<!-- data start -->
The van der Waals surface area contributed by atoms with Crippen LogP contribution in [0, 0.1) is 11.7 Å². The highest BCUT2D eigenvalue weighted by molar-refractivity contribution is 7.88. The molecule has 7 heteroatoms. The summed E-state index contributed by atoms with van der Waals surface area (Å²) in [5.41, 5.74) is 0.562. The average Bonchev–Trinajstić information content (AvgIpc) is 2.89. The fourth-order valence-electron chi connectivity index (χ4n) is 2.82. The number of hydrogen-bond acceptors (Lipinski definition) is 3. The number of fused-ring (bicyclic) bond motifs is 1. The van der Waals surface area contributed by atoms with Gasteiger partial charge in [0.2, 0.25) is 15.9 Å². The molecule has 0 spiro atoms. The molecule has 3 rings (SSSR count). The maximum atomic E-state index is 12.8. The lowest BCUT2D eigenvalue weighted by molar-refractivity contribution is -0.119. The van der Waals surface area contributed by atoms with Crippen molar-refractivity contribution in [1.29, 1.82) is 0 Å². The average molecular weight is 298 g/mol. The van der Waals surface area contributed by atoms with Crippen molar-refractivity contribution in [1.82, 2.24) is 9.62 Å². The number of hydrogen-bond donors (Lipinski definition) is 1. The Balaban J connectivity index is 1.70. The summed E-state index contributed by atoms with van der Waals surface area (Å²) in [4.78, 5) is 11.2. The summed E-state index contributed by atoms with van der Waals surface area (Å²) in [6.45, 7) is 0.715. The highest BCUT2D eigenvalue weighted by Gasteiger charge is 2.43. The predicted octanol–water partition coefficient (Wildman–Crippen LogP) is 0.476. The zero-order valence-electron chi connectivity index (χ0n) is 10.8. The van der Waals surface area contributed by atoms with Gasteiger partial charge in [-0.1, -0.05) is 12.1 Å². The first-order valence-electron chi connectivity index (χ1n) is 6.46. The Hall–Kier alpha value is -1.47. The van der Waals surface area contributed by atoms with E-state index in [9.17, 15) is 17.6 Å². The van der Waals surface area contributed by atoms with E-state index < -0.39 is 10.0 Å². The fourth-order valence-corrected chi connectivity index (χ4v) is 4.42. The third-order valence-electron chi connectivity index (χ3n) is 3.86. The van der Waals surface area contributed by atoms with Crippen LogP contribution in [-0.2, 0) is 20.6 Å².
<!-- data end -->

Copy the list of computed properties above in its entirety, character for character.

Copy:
The van der Waals surface area contributed by atoms with Crippen LogP contribution in [0, 0.1) is 11.7 Å². The highest BCUT2D eigenvalue weighted by molar-refractivity contribution is 7.88. The molecule has 7 heteroatoms. The summed E-state index contributed by atoms with van der Waals surface area (Å²) in [5.41, 5.74) is 0.562. The average Bonchev–Trinajstić information content (AvgIpc) is 2.89. The fourth-order valence-electron chi connectivity index (χ4n) is 2.82. The number of hydrogen-bond acceptors (Lipinski definition) is 3. The number of fused-ring (bicyclic) bond motifs is 1. The van der Waals surface area contributed by atoms with Gasteiger partial charge in [0.2, 0.25) is 15.9 Å². The molecule has 0 spiro atoms. The molecule has 3 rings (SSSR count). The maximum atomic E-state index is 12.8. The lowest BCUT2D eigenvalue weighted by molar-refractivity contribution is -0.119. The van der Waals surface area contributed by atoms with Crippen molar-refractivity contribution in [1.29, 1.82) is 0 Å². The average molecular weight is 298 g/mol. The van der Waals surface area contributed by atoms with Crippen molar-refractivity contribution in [1.82, 2.24) is 9.62 Å². The number of hydrogen-bond donors (Lipinski definition) is 1. The Balaban J connectivity index is 1.70. The summed E-state index contributed by atoms with van der Waals surface area (Å²) in [4.78, 5) is 11.2. The summed E-state index contributed by atoms with van der Waals surface area (Å²) in [6.45, 7) is 0.715. The highest BCUT2D eigenvalue weighted by Gasteiger charge is 2.43. The predicted octanol–water partition coefficient (Wildman–Crippen LogP) is 0.476. The zero-order valence-electron chi connectivity index (χ0n) is 10.8. The van der Waals surface area contributed by atoms with Gasteiger partial charge in [-0.1, -0.05) is 12.1 Å². The first-order valence-electron chi connectivity index (χ1n) is 6.46. The Hall–Kier alpha value is -1.47. The van der Waals surface area contributed by atoms with E-state index in [9.17, 15) is 17.6 Å². The van der Waals surface area contributed by atoms with E-state index < -0.39 is 10.0 Å². The fourth-order valence-corrected chi connectivity index (χ4v) is 4.42. The third-order valence-electron chi connectivity index (χ3n) is 3.86. The van der Waals surface area contributed by atoms with Crippen LogP contribution in [-0.2, 0) is 20.6 Å².